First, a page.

Henry Clay, though dropped from the presidential lineup, remained very influential in his capacity as Speaker of the House of Representatives. Clay did not believe Jackson was fit for the presidency. Instead, Clay threw his public support behind John Quincy Adams, convincing many other members of the House to do the same. So despite initially coming in second numerically, John Quincy Adams was elected as the sixth U.S. president. After his inauguration, he appointed Henry Clay as Secretary of State. Jackson was furious about his loss and what he saw as obvious cronyism, labeling the whole affair as a "corrupt bargain."

Changing Political Landscape

Jackons' supporters were equally discontented and splintered off to create the Democratic Party, resulting in the U.S. returning to a two-party system which was beneficial to Jackson. This has remained the norm for most of U.S. history, though with some occasional upheavals in one party or another. In the previous election, all four candidates were from the same party, which blurred the lines between each one. However, by publicly withdrawing from that party and establishing a separate political demarcation, Jackson built an even stronger rhetorical position as an anti-establishment leader. Like his heroic defense of New Orleans, this dramatic act increased his allure in the public eye. Just months into Adams' presidency, Jackson was nominated for the 1828 presidential election, his supporters believing that this was an age of Jackson despite his initial loss.

Also to Jackon's benefit was the gradual expansion of voting rights throughout the 1820s. By the 1828 election, almost all white men in the United States were eligible to vote. Previously this right was limited to land owners, thereby limiting suffrage to a smaller number of more affluent people. The growing demographic of voting-age common men found a likeness in Andrew Jackson's image as a self-made man and political outsider.

Election of 1828

The much-anticipated faceoff arrived with the Election of 1828. John Quincy Adams was rebranded under the banner of the National Republican Party and Andrew Jackson of the Democratic Party. In an unusual and perhaps awkward twist, Jackson's running mate ended up being the incumbent vice president, John C. Calhoun, who switched parties to join Jackson. The race was ugly, characterized by extensive mudslinging (personal insults and fabricated accusations) by both campaigns. Jackson was accused of having an illegitimate marriage; Adams was accused of procuring a sex worker while abroad. Jackson was reviled for his explosive and violent anger; Adams was accused of abusing public funds. Though their campaigns were similar in their use of slander, their campaigning styles were different. Adams took a more distanced approach, preferring to govern from the White House rather than engage in campaigning directly. Jackson did more or less the opposite, campaigning strongly and vehemently. Jackson won in a landslide with 178 electoral votes to Adam's 83, with 80% of qualified voters participating.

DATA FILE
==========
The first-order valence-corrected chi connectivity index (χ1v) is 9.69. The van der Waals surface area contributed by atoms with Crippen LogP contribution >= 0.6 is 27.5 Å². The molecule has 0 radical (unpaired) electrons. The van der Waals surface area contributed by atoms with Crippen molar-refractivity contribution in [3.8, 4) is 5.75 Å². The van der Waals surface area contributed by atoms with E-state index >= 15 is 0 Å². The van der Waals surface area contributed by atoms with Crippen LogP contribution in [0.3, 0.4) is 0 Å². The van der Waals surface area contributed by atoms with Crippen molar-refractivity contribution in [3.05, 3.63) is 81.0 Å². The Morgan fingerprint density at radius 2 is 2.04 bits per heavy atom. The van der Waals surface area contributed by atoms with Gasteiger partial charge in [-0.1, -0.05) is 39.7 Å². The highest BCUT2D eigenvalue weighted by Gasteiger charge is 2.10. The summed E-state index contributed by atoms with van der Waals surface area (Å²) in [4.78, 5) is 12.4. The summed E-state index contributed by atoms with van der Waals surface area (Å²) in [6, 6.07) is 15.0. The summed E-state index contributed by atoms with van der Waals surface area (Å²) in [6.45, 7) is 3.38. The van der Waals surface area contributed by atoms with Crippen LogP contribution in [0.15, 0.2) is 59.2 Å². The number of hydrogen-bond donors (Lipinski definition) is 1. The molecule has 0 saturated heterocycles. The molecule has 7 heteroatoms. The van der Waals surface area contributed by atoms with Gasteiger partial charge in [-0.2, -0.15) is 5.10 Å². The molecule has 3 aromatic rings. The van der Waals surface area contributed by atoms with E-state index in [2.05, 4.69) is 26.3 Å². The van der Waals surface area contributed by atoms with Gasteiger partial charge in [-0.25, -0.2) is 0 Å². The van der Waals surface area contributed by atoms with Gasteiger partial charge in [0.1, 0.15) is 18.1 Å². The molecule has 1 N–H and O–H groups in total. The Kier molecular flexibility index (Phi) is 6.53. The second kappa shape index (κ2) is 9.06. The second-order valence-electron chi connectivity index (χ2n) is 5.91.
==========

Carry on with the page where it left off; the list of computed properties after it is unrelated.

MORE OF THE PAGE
Electoral college results of the Election of 1828.

A map showing electoral college results of the Election of 1828


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Frequently Asked Questions

Who started the Age of the Common Man?

Andrew Jackson strongly and publicly advocated for the admiration of the self-reliant, independent citizen as the epitome of American values. Jackson was from humble origins, having risen to fame and power by his own making. For these reasons, he was considered the progenitor of the Age of the Common Man.

Why was the Age of Jackson also known as the Age of the Common Man?

The Age of Jackson refers to the sociopolitical philosophy that emphasized the humble, working individual as a representative of American identity rather than social elites or large institutions. Against the backdrop of this popular political philosophy was the removal of land ownership as a prerequisite for voting, thereby expanding suffrage to a larger number of individual citizens.